Advanced Grep Topics
After matching all 6 digits and then failing to match “foo”, the normal action of the grep
engine is to try again with only 5 digits matching the \d+ item, and then with 4, and so on,
before ultimately failing. Once-only subpatterns provide the means for specifying that once
a portion of the pattern has matched, it is not to be reevaluated in this way, so the matcher
would give up immediately on failing to match “foo” the first time. The notation is another
kind of special parenthesis, starting with “(?>”, as in this example:
This kind of parentheses “locks up” the part of the pattern it contains once it has matched,
and a failure further into the pattern is prevented from backtracking into it. Backtracking
past it to previous items, however, works as normal.
In most situations, such as in the example above, the time saved by using once-only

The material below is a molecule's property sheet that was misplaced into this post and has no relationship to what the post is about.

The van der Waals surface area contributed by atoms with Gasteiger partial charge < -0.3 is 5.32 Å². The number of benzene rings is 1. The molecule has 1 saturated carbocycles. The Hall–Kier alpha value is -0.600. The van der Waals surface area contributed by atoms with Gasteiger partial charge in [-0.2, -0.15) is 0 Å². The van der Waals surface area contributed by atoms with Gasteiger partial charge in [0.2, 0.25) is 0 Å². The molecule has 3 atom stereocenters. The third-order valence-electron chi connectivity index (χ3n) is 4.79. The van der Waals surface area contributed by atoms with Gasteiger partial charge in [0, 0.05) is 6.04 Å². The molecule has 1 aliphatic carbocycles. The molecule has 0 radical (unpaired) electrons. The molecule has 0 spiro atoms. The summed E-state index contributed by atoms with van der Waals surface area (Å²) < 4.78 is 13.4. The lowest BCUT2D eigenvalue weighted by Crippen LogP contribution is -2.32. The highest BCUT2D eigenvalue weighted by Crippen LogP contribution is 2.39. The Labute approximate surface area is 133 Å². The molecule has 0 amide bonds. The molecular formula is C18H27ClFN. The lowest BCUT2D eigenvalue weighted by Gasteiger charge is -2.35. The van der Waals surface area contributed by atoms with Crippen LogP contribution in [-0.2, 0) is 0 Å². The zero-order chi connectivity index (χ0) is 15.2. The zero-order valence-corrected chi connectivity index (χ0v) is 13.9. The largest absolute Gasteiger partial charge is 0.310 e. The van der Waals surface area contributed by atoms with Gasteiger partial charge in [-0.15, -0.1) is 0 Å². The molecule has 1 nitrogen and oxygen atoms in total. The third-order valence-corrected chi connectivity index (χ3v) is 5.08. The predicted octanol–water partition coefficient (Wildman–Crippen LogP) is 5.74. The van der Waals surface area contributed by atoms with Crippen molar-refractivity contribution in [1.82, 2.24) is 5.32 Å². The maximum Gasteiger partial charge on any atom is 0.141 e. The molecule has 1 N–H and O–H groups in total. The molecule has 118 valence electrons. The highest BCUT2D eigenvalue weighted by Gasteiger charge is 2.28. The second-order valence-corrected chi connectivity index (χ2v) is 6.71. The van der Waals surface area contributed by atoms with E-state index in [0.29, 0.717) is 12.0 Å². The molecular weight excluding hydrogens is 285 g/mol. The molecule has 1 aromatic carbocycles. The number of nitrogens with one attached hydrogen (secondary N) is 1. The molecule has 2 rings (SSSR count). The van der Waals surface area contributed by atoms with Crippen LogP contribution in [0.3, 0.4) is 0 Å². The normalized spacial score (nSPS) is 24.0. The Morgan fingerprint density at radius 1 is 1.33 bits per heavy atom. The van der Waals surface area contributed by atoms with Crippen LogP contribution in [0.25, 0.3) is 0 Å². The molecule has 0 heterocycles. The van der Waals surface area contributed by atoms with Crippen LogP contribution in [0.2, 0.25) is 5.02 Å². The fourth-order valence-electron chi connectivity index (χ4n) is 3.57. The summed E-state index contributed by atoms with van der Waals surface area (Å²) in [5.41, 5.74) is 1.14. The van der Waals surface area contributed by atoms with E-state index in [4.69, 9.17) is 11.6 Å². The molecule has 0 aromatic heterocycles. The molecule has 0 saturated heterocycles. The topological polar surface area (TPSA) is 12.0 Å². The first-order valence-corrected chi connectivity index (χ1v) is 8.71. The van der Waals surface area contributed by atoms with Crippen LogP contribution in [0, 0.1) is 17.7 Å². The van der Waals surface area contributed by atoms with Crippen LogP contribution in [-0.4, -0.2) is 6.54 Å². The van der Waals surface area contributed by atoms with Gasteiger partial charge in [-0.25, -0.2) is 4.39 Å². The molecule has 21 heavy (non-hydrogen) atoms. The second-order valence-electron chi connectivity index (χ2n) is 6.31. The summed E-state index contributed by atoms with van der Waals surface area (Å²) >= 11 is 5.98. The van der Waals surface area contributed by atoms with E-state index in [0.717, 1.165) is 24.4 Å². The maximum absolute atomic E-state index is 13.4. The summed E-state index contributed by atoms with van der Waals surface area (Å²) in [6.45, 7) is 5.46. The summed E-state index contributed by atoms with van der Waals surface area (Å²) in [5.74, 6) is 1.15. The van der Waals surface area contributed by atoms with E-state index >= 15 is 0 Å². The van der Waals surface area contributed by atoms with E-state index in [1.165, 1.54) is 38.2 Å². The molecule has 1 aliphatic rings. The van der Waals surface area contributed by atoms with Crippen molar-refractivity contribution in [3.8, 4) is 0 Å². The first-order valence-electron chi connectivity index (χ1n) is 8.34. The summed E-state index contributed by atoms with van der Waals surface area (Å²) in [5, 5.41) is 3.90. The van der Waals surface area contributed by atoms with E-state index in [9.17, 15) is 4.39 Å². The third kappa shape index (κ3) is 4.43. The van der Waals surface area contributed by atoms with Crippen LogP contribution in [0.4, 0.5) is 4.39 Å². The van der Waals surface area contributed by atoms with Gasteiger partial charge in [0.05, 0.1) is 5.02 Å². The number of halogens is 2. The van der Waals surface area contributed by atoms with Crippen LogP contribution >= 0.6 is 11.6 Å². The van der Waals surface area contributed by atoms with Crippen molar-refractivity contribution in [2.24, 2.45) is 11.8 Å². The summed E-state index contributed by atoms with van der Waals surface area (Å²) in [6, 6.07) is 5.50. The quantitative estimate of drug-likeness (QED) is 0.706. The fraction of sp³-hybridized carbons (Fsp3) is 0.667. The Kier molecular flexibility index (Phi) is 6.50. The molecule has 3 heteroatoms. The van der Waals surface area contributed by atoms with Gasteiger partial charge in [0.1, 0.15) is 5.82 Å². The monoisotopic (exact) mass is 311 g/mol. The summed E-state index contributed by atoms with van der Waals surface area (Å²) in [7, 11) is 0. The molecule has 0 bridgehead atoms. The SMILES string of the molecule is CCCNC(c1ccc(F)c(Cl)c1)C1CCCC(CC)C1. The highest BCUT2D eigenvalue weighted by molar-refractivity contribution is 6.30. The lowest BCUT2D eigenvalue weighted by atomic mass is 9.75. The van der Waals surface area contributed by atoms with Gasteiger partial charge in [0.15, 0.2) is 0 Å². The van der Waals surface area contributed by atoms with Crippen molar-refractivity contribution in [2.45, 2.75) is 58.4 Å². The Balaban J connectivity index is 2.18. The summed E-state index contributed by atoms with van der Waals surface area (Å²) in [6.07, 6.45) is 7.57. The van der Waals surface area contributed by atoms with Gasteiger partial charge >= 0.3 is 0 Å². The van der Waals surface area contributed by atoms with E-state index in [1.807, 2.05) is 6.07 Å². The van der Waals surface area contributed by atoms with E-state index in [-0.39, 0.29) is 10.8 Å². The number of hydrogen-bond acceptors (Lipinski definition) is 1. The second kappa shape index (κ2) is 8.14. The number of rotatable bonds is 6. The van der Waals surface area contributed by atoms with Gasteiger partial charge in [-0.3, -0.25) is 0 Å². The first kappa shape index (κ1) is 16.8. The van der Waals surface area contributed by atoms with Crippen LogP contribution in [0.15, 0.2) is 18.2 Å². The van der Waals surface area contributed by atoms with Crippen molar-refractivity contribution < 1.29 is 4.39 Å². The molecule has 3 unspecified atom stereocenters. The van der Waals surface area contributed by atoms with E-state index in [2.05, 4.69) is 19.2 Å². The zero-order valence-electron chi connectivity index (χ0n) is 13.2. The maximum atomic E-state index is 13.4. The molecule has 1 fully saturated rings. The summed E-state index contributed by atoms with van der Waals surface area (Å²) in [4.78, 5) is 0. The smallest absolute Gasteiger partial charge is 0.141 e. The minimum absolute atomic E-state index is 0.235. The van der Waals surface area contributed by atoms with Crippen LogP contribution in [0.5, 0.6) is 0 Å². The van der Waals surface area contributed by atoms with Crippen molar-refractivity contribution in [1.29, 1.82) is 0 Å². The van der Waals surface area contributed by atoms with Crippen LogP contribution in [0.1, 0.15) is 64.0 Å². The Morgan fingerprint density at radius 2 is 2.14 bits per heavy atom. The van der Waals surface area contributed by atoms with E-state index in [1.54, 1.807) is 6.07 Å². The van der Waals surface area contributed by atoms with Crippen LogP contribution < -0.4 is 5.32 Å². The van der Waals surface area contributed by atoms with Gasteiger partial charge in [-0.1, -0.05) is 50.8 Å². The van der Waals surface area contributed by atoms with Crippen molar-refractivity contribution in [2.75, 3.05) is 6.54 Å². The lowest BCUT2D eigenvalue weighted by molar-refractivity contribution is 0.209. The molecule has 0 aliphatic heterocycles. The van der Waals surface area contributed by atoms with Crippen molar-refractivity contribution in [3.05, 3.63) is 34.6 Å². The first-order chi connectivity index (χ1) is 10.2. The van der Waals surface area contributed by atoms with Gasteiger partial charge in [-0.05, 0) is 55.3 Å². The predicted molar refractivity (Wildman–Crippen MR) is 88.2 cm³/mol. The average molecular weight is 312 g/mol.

subpatterns is insignificant—a few small fractions of a second, at most. With some
complicated grep patterns or with humongous lines of text, however, you can save
tremendous amounts of time using once-only subpatterns.
Once-only subpatterns are not capturing subpatterns. Simple cases such as the above
example can be thought of as a maximizing repeat that must swallow everything it can. So,
while both \d+ and \d+? are prepared to adjust the number of digits they match in order to
make the rest of the pattern match, (?>\d+) can only match an entire sequence of digits.
Once-only subpatterns can be used in conjunction with lookbehind assertions to specify
efficient matching at the end of a line of text. Consider a simple pattern such as:
when applied to a long line of text which does not match (in other words, a long line of text
that does not end with “abcd”). Because matching proceeds from left to right, the grep
engine will look for each “a” in the subject and then see if what follows matches the rest of
the pattern. If the pattern is specified as:
the initial .* matches the entire line at first, but when this fails (because there is no
following “a”), it backtracks to match all but the last character, then all but the last two
characters, and so on. Once again the search for “a” covers the entire string, from right to
left, so we are no better off. However, if the pattern is written as: